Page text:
My First Encyclopedia ~ Watson
Noah's Ark ~ Spier
Opposites ~ Tyler and Gee
Peter and the Wolf / R Maltby Presents the Orchestra's Instruments ~ 2 cassettes
Real Mother Goose – illust by Blanche Fisher Wright
Richard Scarry's Busy, Busy World ~ Scarry
Right Choices – Taylor
Shapes ~ Usborne
Tall Book of Fairy Tales, The ~ Vance
Tall Book of Nursery Tales, The ~ Rojankovsky
Treasury of Little Golden Books
Ugly Duckling, The ~ ?
You Read to Me, I’ll Read to You (same pub as 20th Century Children’s Treasury)

Core A-Intro to the World: Cultures (Previously named Core K or Core C):
A Boy, A Dog, A Frog ~ Mercer Mayer
Alice's Adventure in Wonderland (Illustrated Condensed) ~ Carrol
Apple and the Arrow, The - Buff
Capyboppy – Peet
Chimney Sweep's Ransom: John Wesley ~ Jackson
Family Under the Bridge, The – Carlson
Granny Han’s Breakfast (Groves)
Hero Tales (Jackson)
Johnny Appleseed (different author) - Kellogg
Johnny Appleseed (different author) - Holland
Kidnapped by River Rats: William and Catherine Booth ~ Jackson
My Book about Hudson: Hudson Taylor ~ Miller
Poems to Read to the Very Young ~ Frank
Stop that Ball – McClintock
Winnie the Pooh - Milne
Wizard of Oz - Baum


Core B- Intro to World History, Part 1 (Previously named Core 1)

Bandit of Ashley Downs: George Mueller – Jackson
Fables – Lobel
Flight of the Fugitives - Jackson
Follow My Leader – Garfield
From Arapesh to Zuni ~ Lewis (Replaced with From Akebu to Zapotec)
Half Magic ~ Eager
Heidi (condensed version) – Spyri
Hero Tales. Vol. III ~ Jackson
Hidden Jewel, The: Amy Carmichael ~ Jackson
Leah's Song ~ Clifford
Now We are Six ~ Milne
Prince & the Pauper (abridged ed.) - Twain
Queen's Smuggler, The: William Tyndale ~ Jackson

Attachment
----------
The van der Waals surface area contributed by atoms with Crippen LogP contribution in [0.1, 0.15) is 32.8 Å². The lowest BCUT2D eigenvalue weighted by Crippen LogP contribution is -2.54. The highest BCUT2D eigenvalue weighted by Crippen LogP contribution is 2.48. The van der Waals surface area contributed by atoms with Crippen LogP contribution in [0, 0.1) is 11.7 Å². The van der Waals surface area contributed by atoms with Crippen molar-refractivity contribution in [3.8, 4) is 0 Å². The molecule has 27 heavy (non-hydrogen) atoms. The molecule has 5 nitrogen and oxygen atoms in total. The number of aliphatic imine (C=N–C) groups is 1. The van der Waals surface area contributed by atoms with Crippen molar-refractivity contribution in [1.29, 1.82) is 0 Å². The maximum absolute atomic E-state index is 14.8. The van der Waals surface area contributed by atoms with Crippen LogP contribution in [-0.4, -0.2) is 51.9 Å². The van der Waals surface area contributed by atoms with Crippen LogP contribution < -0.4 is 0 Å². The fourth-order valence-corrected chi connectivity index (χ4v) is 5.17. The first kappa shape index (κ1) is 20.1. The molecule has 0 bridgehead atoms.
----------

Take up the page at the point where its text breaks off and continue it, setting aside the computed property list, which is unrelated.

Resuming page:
Robin Hood of Sherwood Forest – McGovern
Shoeshine Girl - Bulla
Thieves of Tyburn Square: Elizabeth Fry – Jackson
To the Top - Kramer
Velveteen Rabbit – Williams

Core C-Intro to World History: Part 2 (Previously name Core 2):
A Child’s Garden of Verses (Stevenson)
A Little Princess - Burnett
A Poke in the I - Janeczko
Alexander the Great – Green
* Alexander the Great ~ Wepman ...SL lists the authors as Wepman & Ash. We were unable to find a book written by both of these authors. We found 2 separate titles:
1: Alexander the Great : Empire Builder ~ Maureen Ash
2 :Alexander the Great (World Leaders Past & Present) ~ Dennis Wepman, Arthur M .Schlesinger
Ben & Me - Lawson
Chitty Chitty Bang Bang – Fleming
Explorer's News – Johnstone
Fine Print: A Story About Johann Gutenberg ~ Burch (also used in, then drop from, Core 6)
Florence Nightingale ~ (author not detailed in catalog)
Gladys Aylward ~ Swift
Hans Brinker, Condensed ~ Dodge
How our Bible Came to Us ~ Daney
Indian in the Cupboard – Banks
Joan of Arc ~ Stanley
Kildee House – Montgomery
Little House in Rocky Ridge - MacBride
Magellan – Brewster
Old Ramon – Schaefer
Ordinary Princess, The – Kaye
Shadrach – DeJong
Swiss Family Robinson, Condensed ~ Wyss
Treasure in an Oatmeal Box ~ Gire
Trial by Poison: Mary Slessor - Jackson
Trojan Horse, The – Little
You Can Change the World ~ Johnstone (updated to the new book called Window on the World, same author)
2012 Switch:
Ginger Pye – (Estes) (moved to Grade 4-5 reader package)

Core D-Intro to American History: Part 1 (Previously named Core 3):

A Twister of Twists, A Tangle of Tongues ~ A Schwartz
American Adventures I – Greenberg
A Drinking Gourd - Monjo
Bold Journey – Bohner
Boone, Wilderness Explorer ~ Retan
Can't You Make Them Behave, King George? – Fritz
Columbus ~ D'Aulaire
Erie Canal, The – Stein
Every Day With God – Nichols (?)
Fish do the Strangest Things ~ Hornblow
Flight of the Fugitive ~ Jackson
Giant Treas'ry of Brer Rabbit ~ JC Harris
Hannah - Whelan
Hopeful Trout & Other Limericks - Ciardi
Imprisoned in the Golden City: Adoniram & Ann Judson – Jackson
In God We Trust – Crater & Hunsicker
Insects do the Strangest Things ~ Hornblow
Landmark History of the American People {replaced with From Plymouth to the West, updated version of Landmark Book ~ Boorstin}
Martha Washington (Childhood of Famous Americans) – Wagoner
Mother West Winds Children - Burgess
Paddle-to-the-Sea - Holling